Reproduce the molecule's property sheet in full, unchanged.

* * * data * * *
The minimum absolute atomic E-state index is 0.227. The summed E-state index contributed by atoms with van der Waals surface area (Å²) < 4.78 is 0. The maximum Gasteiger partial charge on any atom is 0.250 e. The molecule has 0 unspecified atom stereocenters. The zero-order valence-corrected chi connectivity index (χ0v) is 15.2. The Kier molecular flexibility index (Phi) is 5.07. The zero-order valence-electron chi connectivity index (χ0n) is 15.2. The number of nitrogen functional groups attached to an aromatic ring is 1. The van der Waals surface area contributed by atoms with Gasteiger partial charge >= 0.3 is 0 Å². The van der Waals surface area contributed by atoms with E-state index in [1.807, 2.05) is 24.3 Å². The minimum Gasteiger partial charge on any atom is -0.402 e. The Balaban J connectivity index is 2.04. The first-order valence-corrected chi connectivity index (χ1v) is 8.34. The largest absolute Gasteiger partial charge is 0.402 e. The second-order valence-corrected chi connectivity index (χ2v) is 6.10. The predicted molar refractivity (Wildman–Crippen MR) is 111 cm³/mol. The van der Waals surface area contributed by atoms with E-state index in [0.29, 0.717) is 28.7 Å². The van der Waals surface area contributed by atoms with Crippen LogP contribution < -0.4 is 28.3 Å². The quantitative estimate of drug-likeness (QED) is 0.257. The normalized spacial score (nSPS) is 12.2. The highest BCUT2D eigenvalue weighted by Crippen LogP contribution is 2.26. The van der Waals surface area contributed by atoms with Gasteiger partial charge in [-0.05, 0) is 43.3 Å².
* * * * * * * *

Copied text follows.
The minimum absolute atomic E-state index is 0.227. The summed E-state index contributed by atoms with van der Waals surface area (Å²) < 4.78 is 0. The maximum Gasteiger partial charge on any atom is 0.250 e. The molecule has 0 unspecified atom stereocenters. The zero-order valence-corrected chi connectivity index (χ0v) is 15.2. The Kier molecular flexibility index (Phi) is 5.07. The zero-order valence-electron chi connectivity index (χ0n) is 15.2. The number of nitrogen functional groups attached to an aromatic ring is 1. The van der Waals surface area contributed by atoms with Gasteiger partial charge >= 0.3 is 0 Å². The van der Waals surface area contributed by atoms with E-state index in [1.807, 2.05) is 24.3 Å². The minimum Gasteiger partial charge on any atom is -0.402 e. The Balaban J connectivity index is 2.04. The first-order valence-corrected chi connectivity index (χ1v) is 8.34. The largest absolute Gasteiger partial charge is 0.402 e. The second-order valence-corrected chi connectivity index (χ2v) is 6.10. The predicted molar refractivity (Wildman–Crippen MR) is 111 cm³/mol. The van der Waals surface area contributed by atoms with E-state index in [0.29, 0.717) is 28.7 Å². The van der Waals surface area contributed by atoms with Crippen LogP contribution < -0.4 is 28.3 Å². The quantitative estimate of drug-likeness (QED) is 0.257. The normalized spacial score (nSPS) is 12.2. The highest BCUT2D eigenvalue weighted by Crippen LogP contribution is 2.26. The van der Waals surface area contributed by atoms with Gasteiger partial charge in [-0.05, 0) is 43.3 Å².